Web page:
I don't understand the intent of your aesthetic. What are you trying to convey to the viewer - not just with this illustration, but with the entire style? I get the idea that this is supposed to be a pretty rough-and-tumble guy, but beyond that, I can't tell how much of the way he looks is a result of intent, and how much of it is a result of gaps in understanding of color, structure, and many of the other tools we use to communicate ideas to the viewer.
Who are your favorite illustrators? What do you like about their work? It's difficult to critique this in comparison to other pieces I've come across, because you can usually tell what aesthetic qualities a person values, and build a dialogue on that. I can't really tell here. I can't tell if the long faces are on purpose or on accident, or if the sallow colors are intentional, or if you highlighted everything with white (washing the illustration out further) on purpose. I can't tell if the character's face lacks structure on purpose.
Some of your other illustrations also seem to have this problem; you attempt to render things in 3D space, but the structure of your subjects becomes very confusing when it reads as 'three-dimensional' - the structure isn't something that works in 3D, because they aren't functional structures. >This picture< is one of the clearest examples in your gallery; you squared off his mouth and jaw in a way that isn't great in 2D, but at least reads adequately - but in 3D, you really come to understand that his top and bottom row of teeth are, in fact, squared off at right angles in the mouth, which is... pretty bizarre for a humanoid, but not pushed enough to look like an intentional exaggeration. It becomes an >Uncanny Valley< problem.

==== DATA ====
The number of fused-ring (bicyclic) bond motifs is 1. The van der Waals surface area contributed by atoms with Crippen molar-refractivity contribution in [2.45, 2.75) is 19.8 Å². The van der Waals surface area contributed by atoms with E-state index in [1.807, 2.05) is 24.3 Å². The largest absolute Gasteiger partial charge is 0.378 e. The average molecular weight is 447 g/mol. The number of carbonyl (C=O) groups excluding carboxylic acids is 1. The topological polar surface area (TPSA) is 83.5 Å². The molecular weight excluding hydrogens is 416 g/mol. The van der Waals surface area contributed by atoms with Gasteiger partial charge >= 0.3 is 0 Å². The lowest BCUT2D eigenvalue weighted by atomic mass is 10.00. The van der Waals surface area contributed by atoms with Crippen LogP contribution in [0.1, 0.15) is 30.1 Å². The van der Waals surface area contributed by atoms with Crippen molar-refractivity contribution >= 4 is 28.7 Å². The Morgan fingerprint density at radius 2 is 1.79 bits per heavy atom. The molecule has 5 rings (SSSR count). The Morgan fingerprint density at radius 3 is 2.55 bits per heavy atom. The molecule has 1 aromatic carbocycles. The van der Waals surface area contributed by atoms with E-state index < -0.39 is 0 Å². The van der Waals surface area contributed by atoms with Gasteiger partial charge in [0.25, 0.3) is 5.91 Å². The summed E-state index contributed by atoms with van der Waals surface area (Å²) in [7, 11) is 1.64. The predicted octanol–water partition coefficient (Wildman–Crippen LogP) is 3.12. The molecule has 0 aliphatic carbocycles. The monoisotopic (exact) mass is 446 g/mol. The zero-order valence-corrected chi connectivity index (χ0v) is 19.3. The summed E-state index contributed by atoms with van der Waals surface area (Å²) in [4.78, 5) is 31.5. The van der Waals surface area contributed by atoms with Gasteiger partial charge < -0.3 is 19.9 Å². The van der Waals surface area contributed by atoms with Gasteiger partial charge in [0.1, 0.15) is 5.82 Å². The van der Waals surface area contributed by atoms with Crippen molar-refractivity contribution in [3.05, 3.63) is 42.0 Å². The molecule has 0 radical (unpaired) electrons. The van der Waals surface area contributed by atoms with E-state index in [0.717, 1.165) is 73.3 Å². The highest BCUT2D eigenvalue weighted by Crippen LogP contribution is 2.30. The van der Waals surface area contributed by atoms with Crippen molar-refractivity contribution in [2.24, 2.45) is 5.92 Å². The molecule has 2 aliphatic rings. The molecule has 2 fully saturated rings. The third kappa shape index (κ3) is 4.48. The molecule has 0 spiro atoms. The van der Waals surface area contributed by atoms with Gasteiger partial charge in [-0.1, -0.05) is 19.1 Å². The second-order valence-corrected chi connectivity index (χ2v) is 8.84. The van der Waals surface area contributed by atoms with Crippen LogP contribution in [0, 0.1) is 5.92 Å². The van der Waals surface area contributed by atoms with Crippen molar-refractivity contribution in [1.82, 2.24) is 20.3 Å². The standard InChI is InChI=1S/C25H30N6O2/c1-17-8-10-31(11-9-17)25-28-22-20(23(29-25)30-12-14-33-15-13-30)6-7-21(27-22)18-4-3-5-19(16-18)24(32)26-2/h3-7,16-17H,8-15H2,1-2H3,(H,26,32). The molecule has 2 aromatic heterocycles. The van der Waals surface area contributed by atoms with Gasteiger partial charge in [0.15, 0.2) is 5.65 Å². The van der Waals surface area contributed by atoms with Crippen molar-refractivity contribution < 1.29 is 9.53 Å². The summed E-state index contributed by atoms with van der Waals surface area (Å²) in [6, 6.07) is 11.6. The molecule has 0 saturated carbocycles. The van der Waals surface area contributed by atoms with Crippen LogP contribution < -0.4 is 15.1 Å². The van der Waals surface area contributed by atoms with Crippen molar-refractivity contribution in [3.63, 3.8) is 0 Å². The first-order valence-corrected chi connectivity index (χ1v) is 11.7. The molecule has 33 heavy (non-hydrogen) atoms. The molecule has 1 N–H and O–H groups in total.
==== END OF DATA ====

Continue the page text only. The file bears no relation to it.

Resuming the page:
I am sincerely sorry if the critique seems rough. I've been wondering how to best get this across; I think you have a unique message, and I'm glad you're sharing it with us. I'm glad you engage in the kind of forward-thinking that allows you to redesign and mature characters. But - as a random viewer - I'm concerned that your message is getting lost in a sea of aesthetic confusion. I don't really like to tell people, 'study from life!', yada yada blah etc., but I think it could be really helpful here. Not because you need to be less of a cartoonist, but because a fresh perspective on the features you're abstracting in your illustrations could be very helpful.
Best of luck.